Miller Plans to Ship 150,000 Junk Messages to U.S. Federal Trade Commission

Fighting Spam with Spam, Miller dumps a truckload of spam on the doorstep of the FTC

Congressman Gary Miller (Republican, California) plans to hand over to the U.S. Federal Trade Commission (FTC) 150,000 unsolicited commercial e-mail messages.

The spam was collected over the past two months by the Spam Recycling Center, a Web site set up by a number of antispam organizations, including the Coalition Against Unsolicited Commercial E-mail (CAUCE).

The organizations hope to draw federal attention to the scale of the problem and to the unsavory nature of much of the spam -- about 30 percent promote pornographic Web sites, and another 30 percent tout dubious get-rich-quick schemes.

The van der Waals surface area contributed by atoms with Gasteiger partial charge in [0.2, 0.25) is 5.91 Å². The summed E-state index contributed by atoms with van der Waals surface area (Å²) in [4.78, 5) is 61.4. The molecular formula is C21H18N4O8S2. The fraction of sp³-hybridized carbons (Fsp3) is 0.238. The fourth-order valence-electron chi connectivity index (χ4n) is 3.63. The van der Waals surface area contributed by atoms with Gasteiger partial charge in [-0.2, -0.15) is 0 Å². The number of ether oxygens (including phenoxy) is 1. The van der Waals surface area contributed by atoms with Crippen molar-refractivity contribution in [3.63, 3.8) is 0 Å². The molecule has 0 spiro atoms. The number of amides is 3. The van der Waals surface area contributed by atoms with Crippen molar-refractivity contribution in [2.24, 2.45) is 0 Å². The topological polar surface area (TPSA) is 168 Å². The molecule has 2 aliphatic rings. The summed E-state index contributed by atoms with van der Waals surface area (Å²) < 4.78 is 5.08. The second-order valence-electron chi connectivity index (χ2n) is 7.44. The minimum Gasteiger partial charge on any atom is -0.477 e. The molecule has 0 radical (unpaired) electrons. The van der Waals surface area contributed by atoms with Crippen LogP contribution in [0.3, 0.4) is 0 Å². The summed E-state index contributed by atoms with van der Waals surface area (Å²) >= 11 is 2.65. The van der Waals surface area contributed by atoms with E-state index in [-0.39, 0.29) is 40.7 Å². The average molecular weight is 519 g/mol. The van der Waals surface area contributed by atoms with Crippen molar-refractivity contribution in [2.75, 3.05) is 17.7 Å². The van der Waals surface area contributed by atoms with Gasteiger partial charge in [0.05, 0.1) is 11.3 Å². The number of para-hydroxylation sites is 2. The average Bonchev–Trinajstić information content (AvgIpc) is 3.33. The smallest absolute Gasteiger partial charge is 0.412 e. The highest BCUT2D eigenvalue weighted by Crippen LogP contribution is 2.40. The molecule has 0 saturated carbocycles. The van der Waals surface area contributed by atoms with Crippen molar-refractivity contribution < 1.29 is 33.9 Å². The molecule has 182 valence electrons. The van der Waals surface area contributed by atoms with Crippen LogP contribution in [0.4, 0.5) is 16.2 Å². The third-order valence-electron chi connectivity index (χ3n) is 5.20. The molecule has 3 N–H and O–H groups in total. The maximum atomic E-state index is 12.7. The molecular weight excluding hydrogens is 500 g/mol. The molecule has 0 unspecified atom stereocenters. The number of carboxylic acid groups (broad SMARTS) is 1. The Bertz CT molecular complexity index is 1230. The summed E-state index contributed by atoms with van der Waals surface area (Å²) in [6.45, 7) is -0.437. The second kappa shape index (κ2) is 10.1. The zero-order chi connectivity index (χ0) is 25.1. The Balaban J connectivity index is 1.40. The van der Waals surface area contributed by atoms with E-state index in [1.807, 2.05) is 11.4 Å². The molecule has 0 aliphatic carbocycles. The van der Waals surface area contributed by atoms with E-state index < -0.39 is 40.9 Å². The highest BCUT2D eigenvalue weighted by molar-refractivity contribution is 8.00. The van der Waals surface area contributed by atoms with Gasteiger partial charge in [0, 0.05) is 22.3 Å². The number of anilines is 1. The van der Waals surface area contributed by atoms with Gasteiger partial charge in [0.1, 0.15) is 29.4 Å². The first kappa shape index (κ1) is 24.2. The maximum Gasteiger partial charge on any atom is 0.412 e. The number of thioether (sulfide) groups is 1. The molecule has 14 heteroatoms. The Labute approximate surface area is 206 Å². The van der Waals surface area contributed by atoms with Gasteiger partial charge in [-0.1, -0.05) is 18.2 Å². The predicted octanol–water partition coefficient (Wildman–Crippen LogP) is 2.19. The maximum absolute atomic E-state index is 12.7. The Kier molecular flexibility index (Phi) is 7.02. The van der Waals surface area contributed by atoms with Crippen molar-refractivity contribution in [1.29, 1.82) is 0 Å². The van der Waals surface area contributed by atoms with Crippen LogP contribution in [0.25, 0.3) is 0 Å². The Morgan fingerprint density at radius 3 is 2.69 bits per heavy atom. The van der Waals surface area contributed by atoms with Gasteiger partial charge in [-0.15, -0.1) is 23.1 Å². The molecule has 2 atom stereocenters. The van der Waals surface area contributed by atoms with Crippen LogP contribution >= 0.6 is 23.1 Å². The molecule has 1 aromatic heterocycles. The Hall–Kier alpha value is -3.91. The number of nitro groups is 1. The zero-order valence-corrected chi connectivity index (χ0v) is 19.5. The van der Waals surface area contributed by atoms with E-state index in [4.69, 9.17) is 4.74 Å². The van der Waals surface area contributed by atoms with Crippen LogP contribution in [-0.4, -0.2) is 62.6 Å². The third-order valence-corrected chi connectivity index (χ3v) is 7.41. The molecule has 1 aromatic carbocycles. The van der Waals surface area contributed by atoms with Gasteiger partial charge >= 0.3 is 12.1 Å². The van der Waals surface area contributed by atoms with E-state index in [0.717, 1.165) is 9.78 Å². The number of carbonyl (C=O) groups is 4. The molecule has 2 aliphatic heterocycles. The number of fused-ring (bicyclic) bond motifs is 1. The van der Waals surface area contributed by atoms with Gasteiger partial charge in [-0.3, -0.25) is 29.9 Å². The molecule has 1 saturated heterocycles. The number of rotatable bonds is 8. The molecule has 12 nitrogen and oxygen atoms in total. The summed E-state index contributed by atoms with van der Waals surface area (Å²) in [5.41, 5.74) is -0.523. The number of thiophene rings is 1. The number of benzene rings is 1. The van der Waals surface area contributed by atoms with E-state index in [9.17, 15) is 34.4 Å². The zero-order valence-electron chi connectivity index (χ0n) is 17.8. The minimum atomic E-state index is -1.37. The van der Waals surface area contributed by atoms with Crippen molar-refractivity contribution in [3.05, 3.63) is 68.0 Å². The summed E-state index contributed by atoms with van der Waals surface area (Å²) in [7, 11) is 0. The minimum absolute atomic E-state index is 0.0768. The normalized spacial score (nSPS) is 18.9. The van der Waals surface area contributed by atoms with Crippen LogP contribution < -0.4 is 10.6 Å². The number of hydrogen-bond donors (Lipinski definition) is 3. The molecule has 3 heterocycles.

Miller said he hopes the action will help speed up the treatment of the Can Spam Act, which he proposed last month, according to his press secretary, John Cusey.

The Can Spam Act, one of several proposals in the Senate and Congress that would regulate unsolicited commercial e-mail, would allow Internet service providers to sue the senders of such commercial e-mail for up to US$25,000 per day in damages.

Cusey said the congressman hopes the bill can be put on the House agenda ''as soon as possible after the August break.''

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